Read about Amy’s experience at a Sustainable Energy Workshop in her community:
After Montana’s last legislative session, it seemed that efforts to expand net metering and solar energy would not be brought to fruition anytime soon. Despite the fact that this legislation had bipartisan support, a divide remained among the people and the utility companies.
So I was pleasantly surprised when I received an invitation to the Bozeman Sustainable Energy Workshop, organized through a joint effort from NorthWestern Energy and the City of Bozeman. I couldn’t help but wonder, is there hope for a partnership on sustainable energy issues in Montana? I speculated over what each party would say, and if we will admit that it’s time to talk about climate change and the role renewable energy plays in mitigation.
I was in for a full rich day. The workshop provided an overview of NorthWestern Energy
and the City of Bozeman’s sustainability initiatives, broader solar market trends, as well as the public policies currently in place that affect solar development in Montana. Leaders from NorthWestern Energy, the City of Bozeman, and Solar Energy Program Association gave an in-depth look at Montana’s renewable energy policies, practices and challenges, and most importantly, discussed the next steps for our community to advance energy efficiency and renewable energy, with NorthWestern Energy.
The City of Bozeman and NorthWestern Energy embraced the meaning of partnership to organize this workshop, begin the dialogue, and share that they are serious about energy efficiency and renewable energy. It was expressed that all stakeholders need to work together to have meaningful change and progress. And in a great commitment to collaboration, it was announced that NorthWestern Energy will be investing $3 million in community-based sustainable energy projects in Montana, $1 million of which will be invested in the Bozeman Area.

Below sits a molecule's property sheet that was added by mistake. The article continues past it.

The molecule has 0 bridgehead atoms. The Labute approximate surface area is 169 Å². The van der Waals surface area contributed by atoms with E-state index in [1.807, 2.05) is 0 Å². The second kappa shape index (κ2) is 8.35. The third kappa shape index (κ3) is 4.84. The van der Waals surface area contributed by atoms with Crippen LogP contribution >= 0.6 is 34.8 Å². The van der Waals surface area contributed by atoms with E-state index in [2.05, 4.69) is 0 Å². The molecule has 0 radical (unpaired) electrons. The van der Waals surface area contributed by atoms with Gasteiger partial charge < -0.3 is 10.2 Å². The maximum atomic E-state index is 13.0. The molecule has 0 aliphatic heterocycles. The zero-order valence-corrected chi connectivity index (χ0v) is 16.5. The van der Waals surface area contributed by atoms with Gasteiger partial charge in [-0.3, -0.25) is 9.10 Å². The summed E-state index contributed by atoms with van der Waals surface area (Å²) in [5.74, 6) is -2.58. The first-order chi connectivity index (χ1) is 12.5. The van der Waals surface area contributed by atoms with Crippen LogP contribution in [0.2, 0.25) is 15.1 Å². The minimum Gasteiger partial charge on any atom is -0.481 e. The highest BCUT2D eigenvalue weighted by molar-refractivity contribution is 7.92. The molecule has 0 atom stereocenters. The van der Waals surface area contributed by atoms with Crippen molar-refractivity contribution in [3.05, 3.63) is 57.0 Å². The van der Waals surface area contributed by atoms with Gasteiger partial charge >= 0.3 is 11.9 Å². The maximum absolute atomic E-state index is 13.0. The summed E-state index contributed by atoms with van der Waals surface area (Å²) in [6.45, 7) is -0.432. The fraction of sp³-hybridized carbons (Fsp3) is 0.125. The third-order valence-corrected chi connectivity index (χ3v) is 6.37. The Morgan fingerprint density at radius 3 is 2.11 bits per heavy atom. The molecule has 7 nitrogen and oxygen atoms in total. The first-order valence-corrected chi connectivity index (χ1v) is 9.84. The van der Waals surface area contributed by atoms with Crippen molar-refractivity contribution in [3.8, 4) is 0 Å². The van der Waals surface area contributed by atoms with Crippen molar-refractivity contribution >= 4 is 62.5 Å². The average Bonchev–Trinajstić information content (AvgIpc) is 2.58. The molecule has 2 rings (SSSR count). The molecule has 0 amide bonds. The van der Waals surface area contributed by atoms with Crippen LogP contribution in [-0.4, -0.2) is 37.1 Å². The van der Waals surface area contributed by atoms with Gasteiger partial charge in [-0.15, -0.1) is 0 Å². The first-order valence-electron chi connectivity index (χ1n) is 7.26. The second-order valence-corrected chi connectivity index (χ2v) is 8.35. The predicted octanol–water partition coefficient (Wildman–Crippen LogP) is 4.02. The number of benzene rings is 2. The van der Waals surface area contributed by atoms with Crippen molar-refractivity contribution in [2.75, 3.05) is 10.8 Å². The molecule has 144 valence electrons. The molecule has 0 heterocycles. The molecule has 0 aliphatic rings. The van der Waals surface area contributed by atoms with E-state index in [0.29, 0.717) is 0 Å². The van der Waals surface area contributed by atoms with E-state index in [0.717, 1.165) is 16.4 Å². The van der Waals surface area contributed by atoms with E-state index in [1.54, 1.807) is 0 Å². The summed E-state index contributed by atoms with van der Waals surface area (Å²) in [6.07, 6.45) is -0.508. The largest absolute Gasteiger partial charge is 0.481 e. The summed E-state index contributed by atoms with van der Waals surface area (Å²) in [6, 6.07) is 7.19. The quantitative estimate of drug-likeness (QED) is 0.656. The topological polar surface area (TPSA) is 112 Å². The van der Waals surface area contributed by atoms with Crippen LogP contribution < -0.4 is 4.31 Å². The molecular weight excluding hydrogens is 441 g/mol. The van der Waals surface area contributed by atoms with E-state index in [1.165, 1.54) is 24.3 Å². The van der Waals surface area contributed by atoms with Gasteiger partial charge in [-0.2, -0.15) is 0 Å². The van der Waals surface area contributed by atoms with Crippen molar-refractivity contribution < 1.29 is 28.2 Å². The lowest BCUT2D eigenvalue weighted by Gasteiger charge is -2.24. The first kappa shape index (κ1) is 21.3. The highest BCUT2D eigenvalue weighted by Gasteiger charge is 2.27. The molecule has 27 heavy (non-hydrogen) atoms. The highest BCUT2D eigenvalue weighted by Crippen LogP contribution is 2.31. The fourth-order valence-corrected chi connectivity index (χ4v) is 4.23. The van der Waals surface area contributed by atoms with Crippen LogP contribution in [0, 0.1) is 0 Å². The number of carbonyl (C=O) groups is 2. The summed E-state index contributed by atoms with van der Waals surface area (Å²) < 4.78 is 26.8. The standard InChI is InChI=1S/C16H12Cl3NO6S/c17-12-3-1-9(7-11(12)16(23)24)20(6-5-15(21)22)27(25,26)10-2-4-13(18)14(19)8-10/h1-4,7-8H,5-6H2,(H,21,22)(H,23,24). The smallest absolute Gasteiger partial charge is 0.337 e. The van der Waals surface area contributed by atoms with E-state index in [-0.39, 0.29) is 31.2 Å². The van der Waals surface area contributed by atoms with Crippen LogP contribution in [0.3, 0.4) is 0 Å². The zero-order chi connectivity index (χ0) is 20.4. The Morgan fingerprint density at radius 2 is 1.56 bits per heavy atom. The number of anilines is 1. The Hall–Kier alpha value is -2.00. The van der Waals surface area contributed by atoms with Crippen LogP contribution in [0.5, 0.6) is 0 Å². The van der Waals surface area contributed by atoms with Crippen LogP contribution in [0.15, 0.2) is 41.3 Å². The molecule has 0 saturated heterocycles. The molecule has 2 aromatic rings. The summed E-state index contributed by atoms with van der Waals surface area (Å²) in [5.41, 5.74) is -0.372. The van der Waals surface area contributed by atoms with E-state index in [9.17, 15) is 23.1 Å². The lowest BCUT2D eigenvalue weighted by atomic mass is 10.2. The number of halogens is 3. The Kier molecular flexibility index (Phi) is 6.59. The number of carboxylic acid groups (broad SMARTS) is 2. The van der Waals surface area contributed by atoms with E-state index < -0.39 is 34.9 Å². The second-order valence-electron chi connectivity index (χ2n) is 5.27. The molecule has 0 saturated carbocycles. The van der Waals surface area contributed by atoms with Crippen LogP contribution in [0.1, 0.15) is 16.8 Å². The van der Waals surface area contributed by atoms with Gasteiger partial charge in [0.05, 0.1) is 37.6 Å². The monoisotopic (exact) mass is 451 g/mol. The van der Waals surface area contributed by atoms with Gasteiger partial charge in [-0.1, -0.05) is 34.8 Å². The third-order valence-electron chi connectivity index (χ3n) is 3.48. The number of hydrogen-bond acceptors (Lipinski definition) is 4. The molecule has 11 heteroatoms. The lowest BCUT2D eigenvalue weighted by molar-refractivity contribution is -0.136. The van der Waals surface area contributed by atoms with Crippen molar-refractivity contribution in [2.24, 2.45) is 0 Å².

The workshop was informative, stimulating and hopeful for it ignited a serious discussion on renewable energy. To be in the room, converse and interact with NorthWestern Energy representatives, fellow non-profits, city council officials, private utilities and invested community members proved that this is an issue a variety of people care about deeply.
Collaboration is essential to transitioning to renewable energy; it is clear that more solar will be brought on board faster if we all work with industries and utilities. In order to have the market transformation people desire, a plan that has broad stakeholder support is critical. And the only way to get to that point where we have strong bi-partisan legislation, and backing from utilities, is to include as many different perspectives in the discussion as possible- to talk about common objectives first and then negotiate around changes. The efforts made by the City of Bozeman, NorthWestern Energy and all who attended this workshop is a sign of clear progress.
There was no juggernaut or complete solution proposed (I would have been skeptical if there was) but the workshop did manage to start the conversation. We are moving the needle towards a more sustainable and equitable solution. And if these conversations and collaborations continue to happen in Bozeman, and around the state, involving all stakeholders, that needle will continue to shift.
Will this be the start of a great partnership? Will this be the start of substantial change? I’m looking forward to see.
Amy Snelling graduated from the University of Delaware with a B.S in Environmental Science and a minor in environmental humanities. While in college she was the chair of the Delaware Environmental Institute’s Student Programs Committee and the Green Liasons, both groups worked to promote environmental awareness and sustainability issues to the campus community. Amy is serving at the Yellowstone Teton Clean Energy Coalition, where she will expand the organizations sustainability series and energy literacy curriculum.